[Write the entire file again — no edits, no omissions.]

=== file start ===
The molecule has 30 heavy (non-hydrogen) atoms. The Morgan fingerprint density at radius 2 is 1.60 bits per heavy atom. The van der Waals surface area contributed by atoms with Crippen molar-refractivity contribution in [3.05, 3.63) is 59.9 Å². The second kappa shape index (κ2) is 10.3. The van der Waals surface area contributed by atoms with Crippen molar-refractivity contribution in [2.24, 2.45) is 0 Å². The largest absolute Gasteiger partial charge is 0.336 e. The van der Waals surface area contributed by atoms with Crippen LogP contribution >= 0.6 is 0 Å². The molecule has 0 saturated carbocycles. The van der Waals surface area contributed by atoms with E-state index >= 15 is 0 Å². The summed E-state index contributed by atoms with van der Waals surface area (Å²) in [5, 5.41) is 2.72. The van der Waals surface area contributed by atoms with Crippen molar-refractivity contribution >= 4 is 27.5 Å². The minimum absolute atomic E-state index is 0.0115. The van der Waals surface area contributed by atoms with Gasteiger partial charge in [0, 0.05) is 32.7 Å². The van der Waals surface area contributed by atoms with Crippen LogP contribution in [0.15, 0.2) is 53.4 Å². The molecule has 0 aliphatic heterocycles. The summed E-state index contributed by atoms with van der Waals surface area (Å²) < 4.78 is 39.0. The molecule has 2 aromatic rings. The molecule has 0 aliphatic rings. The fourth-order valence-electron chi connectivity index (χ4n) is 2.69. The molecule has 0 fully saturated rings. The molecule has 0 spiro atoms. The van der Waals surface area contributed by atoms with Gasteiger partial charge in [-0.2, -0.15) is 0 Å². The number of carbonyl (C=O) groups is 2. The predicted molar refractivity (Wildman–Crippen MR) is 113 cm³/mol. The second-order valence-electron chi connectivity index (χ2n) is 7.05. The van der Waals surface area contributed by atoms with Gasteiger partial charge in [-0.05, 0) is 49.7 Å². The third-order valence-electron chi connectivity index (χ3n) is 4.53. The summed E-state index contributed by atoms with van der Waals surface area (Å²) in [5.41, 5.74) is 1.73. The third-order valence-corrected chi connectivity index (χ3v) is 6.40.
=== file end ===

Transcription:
The molecule has 30 heavy (non-hydrogen) atoms. The Morgan fingerprint density at radius 2 is 1.60 bits per heavy atom. The van der Waals surface area contributed by atoms with Crippen molar-refractivity contribution in [3.05, 3.63) is 59.9 Å². The second kappa shape index (κ2) is 10.3. The van der Waals surface area contributed by atoms with Crippen molar-refractivity contribution in [2.24, 2.45) is 0 Å². The largest absolute Gasteiger partial charge is 0.336 e. The van der Waals surface area contributed by atoms with Crippen LogP contribution >= 0.6 is 0 Å². The molecule has 0 saturated carbocycles. The van der Waals surface area contributed by atoms with E-state index >= 15 is 0 Å². The summed E-state index contributed by atoms with van der Waals surface area (Å²) in [5, 5.41) is 2.72. The van der Waals surface area contributed by atoms with Crippen molar-refractivity contribution >= 4 is 27.5 Å². The minimum absolute atomic E-state index is 0.0115. The van der Waals surface area contributed by atoms with Gasteiger partial charge in [0, 0.05) is 32.7 Å². The van der Waals surface area contributed by atoms with Crippen LogP contribution in [0.15, 0.2) is 53.4 Å². The molecule has 0 aliphatic heterocycles. The summed E-state index contributed by atoms with van der Waals surface area (Å²) < 4.78 is 39.0. The molecule has 2 aromatic rings. The molecule has 0 aliphatic rings. The fourth-order valence-electron chi connectivity index (χ4n) is 2.69. The molecule has 0 fully saturated rings. The molecule has 0 spiro atoms. The van der Waals surface area contributed by atoms with Gasteiger partial charge in [-0.2, -0.15) is 0 Å². The number of carbonyl (C=O) groups is 2. The predicted molar refractivity (Wildman–Crippen MR) is 113 cm³/mol. The second-order valence-electron chi connectivity index (χ2n) is 7.05. The van der Waals surface area contributed by atoms with Gasteiger partial charge in [-0.05, 0) is 49.7 Å². The third-order valence-electron chi connectivity index (χ3n) is 4.53. The summed E-state index contributed by atoms with van der Waals surface area (Å²) in [5.41, 5.74) is 1.73. The third-order valence-corrected chi connectivity index (χ3v) is 6.40.